A guy I work with in the US has a Mosin - loves it but the range of ammo is a bit limited.


    BUFF - that was what I'd heard about the bren too
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    HEXUS.timelord. Zak33's Avatar
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    Re: Real WW2 Weapons: HOW HEAVY?

    Quote Originally Posted by BUFF View Post
    prone your free hand is meant to go over the top of the stock by your cheek ...
    of course you're also meant to fire that right-handed with your loader on the right side of you.
    I'm such a south paw... I always pull into my left shoulder.. the sights didn't work for me as you can imagine.. had to bring my head right over the stock...
    .
    Quote Originally Posted by Advice Trinity by Knoxville
    "The second you aren't paying attention to the tool you're using, it will take your fingers from you. It does not know sympathy." |
    "If you don't gaffer it, it will gaffer you" | "Belt and braces"

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    Hexus.Jet TeePee's Avatar
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    Re: Real WW2 Weapons: HOW HEAVY?

    Well, I picked up the Mosin Nagant this evening. It's a 91/30 manufactured in 1942 in the Soviet Izhevsk arsenal. Based on the date alone, it could have been carried through Stalingrad. The numbers all match, but no way to trace the history of this specific rifle.

    The bore looks good, but the first thing I did was to strip it and start cleaning. It was soaked in cosmoline to preserve it, which is like axle grease. I haven't decided yet if I'll refinish the stock. The original shellac is patchy, and while I'll use the same stuff to refinish and I won't be doing any sanding, I'd like to keep it original, even though it's not exactly a rare firearm.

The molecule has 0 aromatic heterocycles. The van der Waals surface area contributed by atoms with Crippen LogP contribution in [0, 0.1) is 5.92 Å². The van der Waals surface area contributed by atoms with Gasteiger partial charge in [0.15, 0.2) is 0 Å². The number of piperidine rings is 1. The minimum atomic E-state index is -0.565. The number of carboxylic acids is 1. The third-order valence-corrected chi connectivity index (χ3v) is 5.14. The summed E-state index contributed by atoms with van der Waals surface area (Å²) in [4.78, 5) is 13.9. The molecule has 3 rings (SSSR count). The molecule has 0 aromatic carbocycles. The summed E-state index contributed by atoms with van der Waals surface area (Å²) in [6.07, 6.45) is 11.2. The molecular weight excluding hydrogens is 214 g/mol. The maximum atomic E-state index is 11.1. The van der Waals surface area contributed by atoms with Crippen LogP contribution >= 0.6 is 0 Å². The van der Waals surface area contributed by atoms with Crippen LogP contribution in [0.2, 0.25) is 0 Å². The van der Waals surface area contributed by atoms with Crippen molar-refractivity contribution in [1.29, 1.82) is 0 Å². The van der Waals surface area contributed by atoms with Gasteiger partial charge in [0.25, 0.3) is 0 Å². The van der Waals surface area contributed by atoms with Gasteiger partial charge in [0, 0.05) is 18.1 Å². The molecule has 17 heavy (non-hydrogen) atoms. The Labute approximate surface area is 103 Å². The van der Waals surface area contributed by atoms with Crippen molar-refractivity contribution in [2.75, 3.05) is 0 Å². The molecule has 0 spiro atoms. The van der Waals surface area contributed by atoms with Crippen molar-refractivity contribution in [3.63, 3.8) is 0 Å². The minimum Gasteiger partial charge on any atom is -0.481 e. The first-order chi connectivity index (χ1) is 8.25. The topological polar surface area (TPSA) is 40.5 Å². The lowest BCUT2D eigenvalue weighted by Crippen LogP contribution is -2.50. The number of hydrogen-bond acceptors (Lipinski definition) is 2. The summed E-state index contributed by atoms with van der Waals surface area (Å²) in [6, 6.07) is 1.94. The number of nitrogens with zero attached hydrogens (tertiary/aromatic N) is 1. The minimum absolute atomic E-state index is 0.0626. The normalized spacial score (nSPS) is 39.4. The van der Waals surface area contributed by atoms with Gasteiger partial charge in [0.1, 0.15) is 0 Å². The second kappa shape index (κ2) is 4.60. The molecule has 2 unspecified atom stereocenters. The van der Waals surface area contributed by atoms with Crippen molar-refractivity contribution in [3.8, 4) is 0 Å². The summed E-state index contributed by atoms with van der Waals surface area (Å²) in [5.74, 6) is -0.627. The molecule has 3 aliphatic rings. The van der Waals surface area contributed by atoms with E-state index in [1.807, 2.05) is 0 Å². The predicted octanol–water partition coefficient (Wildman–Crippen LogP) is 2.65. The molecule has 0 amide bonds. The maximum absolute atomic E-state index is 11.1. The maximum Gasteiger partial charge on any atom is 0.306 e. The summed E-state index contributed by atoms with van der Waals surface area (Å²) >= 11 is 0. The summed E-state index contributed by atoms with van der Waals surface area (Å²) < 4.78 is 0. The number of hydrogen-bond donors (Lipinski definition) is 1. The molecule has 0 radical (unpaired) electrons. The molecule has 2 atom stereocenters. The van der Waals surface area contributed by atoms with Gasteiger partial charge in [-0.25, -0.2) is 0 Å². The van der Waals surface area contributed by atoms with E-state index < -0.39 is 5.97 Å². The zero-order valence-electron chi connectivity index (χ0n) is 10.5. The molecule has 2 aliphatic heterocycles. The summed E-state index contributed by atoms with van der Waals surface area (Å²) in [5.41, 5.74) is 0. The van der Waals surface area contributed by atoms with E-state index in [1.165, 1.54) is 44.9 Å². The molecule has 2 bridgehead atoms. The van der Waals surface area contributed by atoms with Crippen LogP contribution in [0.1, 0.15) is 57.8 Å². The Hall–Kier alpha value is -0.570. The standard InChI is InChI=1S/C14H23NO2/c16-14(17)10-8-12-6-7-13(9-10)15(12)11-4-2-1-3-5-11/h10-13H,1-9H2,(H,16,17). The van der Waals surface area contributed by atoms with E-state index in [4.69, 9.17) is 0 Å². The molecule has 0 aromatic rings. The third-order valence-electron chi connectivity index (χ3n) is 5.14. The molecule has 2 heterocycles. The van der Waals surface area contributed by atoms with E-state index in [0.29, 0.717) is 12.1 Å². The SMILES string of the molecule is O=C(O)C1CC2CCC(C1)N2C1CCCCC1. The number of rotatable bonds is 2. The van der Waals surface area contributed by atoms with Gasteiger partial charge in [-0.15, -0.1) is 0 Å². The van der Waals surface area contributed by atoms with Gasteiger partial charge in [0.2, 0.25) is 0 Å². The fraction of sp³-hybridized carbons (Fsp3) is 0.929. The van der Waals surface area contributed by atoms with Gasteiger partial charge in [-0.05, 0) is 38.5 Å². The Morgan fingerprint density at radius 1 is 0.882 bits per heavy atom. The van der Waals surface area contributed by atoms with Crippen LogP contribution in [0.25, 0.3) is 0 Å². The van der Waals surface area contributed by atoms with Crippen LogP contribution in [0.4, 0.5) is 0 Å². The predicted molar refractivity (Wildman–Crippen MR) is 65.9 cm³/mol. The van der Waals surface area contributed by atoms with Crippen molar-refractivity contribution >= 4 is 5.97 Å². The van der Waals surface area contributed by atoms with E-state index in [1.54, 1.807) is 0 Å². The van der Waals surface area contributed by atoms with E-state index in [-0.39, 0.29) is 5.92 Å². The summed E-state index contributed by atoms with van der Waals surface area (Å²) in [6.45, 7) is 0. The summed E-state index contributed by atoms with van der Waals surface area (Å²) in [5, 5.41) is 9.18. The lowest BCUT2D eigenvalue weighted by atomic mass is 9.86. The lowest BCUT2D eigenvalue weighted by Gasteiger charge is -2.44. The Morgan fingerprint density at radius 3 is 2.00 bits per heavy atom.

Pictures of rifle and range visit will follow. I have a box of 7.62x54R just waiting!

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    HEXUS.timelord. Zak33's Avatar
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    Re: Real WW2 Weapons: HOW HEAVY?

    Quote Originally Posted by TeePee View Post
    Well, I picked up the Mosin Nagant this evening. It's a 91/30 manufactured in 1942 in the Soviet Izhevsk arsenal. Based on the date alone, it could have been carried through Stalingrad. The numbers all match, but no way to trace the history of this specific rifle.

    The bore looks good, but the first thing I did was to strip it and start cleaning. It was soaked in cosmoline to preserve it, which is like axle grease. I haven't decided yet if I'll refinish the stock. The original shellac is patchy, and while I'll use the same stuff to refinish and I won't be doing any sanding, I'd like to keep it original, even though it's not exactly a rare firearm.

    Pictures of rifle and range visit will follow. I have a box of 7.62x54R just waiting!
    I'll have to give you specific permission for gun pictures and so forth....we're pretty canny about such things.

    but..

    pm me when you're ready... I'd looking forward to it
    .
    Quote Originally Posted by Advice Trinity by Knoxville
    "The second you aren't paying attention to the tool you're using, it will take your fingers from you. It does not know sympathy." |
    "If you don't gaffer it, it will gaffer you" | "Belt and braces"

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    Re: Real WW2 Weapons: HOW HEAVY?

    My school armoury was stuffed to the gills with .303's as thats what we used in the cadets before the SA80 based cadet GP came along. Yep they were heavy and back then I was a skinny teenager. Also they had one hell of kick on them and would hurt if you didn't hold them right when you fired. We also had a few Bren guns as well and yes they were even heavier especially when you were loaded up with ammo.

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    Studmuffin Flibb's Avatar
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    Re: Real WW2 Weapons: HOW HEAVY?

    Ive shot a .303 with modern target ammo, its suprising how little recoil it produced. One of the best priced long range military rifles at the moment is a Sako TRG, weve several in our club and I am always suprised how well they shoot with standard ammo. My current favourite rifle is a RPA Interceptor, geat all all bar the longest of ranges, but still usable in the field. Just wish I had the cash to buy one